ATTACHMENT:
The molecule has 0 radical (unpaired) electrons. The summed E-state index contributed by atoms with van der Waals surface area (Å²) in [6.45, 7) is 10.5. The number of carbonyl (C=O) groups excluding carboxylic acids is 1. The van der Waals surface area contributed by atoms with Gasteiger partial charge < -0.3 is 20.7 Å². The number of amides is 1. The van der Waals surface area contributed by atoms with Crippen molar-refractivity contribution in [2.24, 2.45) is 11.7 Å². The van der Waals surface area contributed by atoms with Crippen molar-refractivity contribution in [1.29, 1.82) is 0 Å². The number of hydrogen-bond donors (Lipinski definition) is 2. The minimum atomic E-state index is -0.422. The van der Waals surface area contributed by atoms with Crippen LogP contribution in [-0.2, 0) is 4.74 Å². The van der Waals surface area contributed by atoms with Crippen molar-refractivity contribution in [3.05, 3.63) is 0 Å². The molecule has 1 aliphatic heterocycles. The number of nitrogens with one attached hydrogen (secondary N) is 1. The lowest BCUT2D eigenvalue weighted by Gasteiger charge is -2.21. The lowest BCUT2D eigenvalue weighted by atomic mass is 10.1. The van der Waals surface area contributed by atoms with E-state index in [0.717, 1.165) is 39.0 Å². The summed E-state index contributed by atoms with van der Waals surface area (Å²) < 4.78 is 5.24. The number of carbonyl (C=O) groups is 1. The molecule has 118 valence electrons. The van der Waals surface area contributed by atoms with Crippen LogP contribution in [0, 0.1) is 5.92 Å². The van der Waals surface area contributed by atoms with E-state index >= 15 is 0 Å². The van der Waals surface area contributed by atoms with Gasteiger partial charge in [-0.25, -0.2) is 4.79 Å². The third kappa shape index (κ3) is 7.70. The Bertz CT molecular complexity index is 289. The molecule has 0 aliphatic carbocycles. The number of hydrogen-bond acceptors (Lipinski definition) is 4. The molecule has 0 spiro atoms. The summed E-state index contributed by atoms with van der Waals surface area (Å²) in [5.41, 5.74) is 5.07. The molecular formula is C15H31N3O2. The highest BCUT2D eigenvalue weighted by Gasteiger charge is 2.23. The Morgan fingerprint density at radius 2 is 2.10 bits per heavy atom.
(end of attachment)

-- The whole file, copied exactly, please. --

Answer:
The molecule has 0 radical (unpaired) electrons. The summed E-state index contributed by atoms with van der Waals surface area (Å²) in [6.45, 7) is 10.5. The number of carbonyl (C=O) groups excluding carboxylic acids is 1. The van der Waals surface area contributed by atoms with Gasteiger partial charge < -0.3 is 20.7 Å². The number of amides is 1. The van der Waals surface area contributed by atoms with Crippen molar-refractivity contribution in [2.24, 2.45) is 11.7 Å². The van der Waals surface area contributed by atoms with Crippen molar-refractivity contribution in [1.29, 1.82) is 0 Å². The number of hydrogen-bond donors (Lipinski definition) is 2. The minimum atomic E-state index is -0.422. The van der Waals surface area contributed by atoms with Crippen LogP contribution in [-0.2, 0) is 4.74 Å². The van der Waals surface area contributed by atoms with Crippen molar-refractivity contribution in [3.05, 3.63) is 0 Å². The molecule has 1 aliphatic heterocycles. The number of nitrogens with one attached hydrogen (secondary N) is 1. The lowest BCUT2D eigenvalue weighted by Gasteiger charge is -2.21. The lowest BCUT2D eigenvalue weighted by atomic mass is 10.1. The van der Waals surface area contributed by atoms with E-state index in [0.717, 1.165) is 39.0 Å². The summed E-state index contributed by atoms with van der Waals surface area (Å²) < 4.78 is 5.24. The number of carbonyl (C=O) groups is 1. The molecule has 118 valence electrons. The van der Waals surface area contributed by atoms with Crippen LogP contribution in [0, 0.1) is 5.92 Å². The van der Waals surface area contributed by atoms with E-state index >= 15 is 0 Å². The van der Waals surface area contributed by atoms with Gasteiger partial charge in [-0.25, -0.2) is 4.79 Å². The third kappa shape index (κ3) is 7.70. The Bertz CT molecular complexity index is 289. The molecule has 0 aliphatic carbocycles. The number of hydrogen-bond acceptors (Lipinski definition) is 4. The molecule has 0 spiro atoms. The summed E-state index contributed by atoms with van der Waals surface area (Å²) in [5.41, 5.74) is 5.07. The molecular formula is C15H31N3O2. The highest BCUT2D eigenvalue weighted by Gasteiger charge is 2.23. The Morgan fingerprint density at radius 2 is 2.10 bits per heavy atom.